Daniel Francis

Reading the National Narrative

Resuming an Ancient Hunt

Dec 24, 2013


Santa Claus (aka Canada Post) brought a wonderful Christmas present to my door this morning: a copy of Arvik! In Pursuit of the Bowhead Whale, hot off the presses.

Arvik! is a new book from the Avataq Cultural Institute, a Montreal-based organization devoted to promoting the culture of the Inuit people of northern Quebec (Nunavik). It is a collection of essays, photographs and oral accounts, all of which describe the long relationship between the bowhead and the Inuit and in particular the whale hunts that took place in 2008 and 2009 at the village of Kangiqsujuaq on Hudson Strait. I was invited to contribute a preface to the book because of my long interest in the history of whaling.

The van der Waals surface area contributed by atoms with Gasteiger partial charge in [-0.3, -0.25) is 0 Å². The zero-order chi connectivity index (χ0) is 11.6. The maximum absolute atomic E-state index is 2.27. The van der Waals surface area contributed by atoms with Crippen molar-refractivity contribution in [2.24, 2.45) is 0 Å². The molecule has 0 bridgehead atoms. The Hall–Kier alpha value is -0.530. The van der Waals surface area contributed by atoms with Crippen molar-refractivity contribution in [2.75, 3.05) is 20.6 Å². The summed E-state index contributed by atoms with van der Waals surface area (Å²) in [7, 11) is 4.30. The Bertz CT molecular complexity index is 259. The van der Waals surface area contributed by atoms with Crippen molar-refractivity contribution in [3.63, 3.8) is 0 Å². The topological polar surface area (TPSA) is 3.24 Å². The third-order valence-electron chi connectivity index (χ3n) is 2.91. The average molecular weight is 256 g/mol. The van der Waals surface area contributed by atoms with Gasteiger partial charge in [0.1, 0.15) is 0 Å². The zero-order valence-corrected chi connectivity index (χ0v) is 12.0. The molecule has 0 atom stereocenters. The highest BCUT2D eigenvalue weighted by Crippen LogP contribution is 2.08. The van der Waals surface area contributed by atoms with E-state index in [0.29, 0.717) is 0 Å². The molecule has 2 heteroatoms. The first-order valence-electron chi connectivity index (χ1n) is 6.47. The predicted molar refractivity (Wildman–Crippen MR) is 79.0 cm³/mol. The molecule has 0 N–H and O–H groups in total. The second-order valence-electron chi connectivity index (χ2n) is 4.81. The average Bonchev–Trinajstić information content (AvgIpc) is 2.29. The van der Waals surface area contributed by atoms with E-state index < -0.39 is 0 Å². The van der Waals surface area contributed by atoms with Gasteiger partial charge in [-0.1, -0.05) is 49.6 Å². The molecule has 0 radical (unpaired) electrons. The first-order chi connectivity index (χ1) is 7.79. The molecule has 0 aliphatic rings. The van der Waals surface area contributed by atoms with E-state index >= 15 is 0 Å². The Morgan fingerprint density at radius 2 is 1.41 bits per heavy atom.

For many years it was assumed that commercial whaling had so depleted the stock of bowhead whales in Canada's Eastern Arctic that it was an endangered species. However, since the turn of the century it has been determined that there are thousands more bowhead than was previously thought, enough to allow the Inuit of Nunavik to resume a subsistence hunt that they had been carrying on for hundreds of years before the arrival of the commercial whalers. Robert Frechette, the editor of Arvik!, accompanied the hunters and captured their activities in a series of stunning colour photographs that are the focus of the book.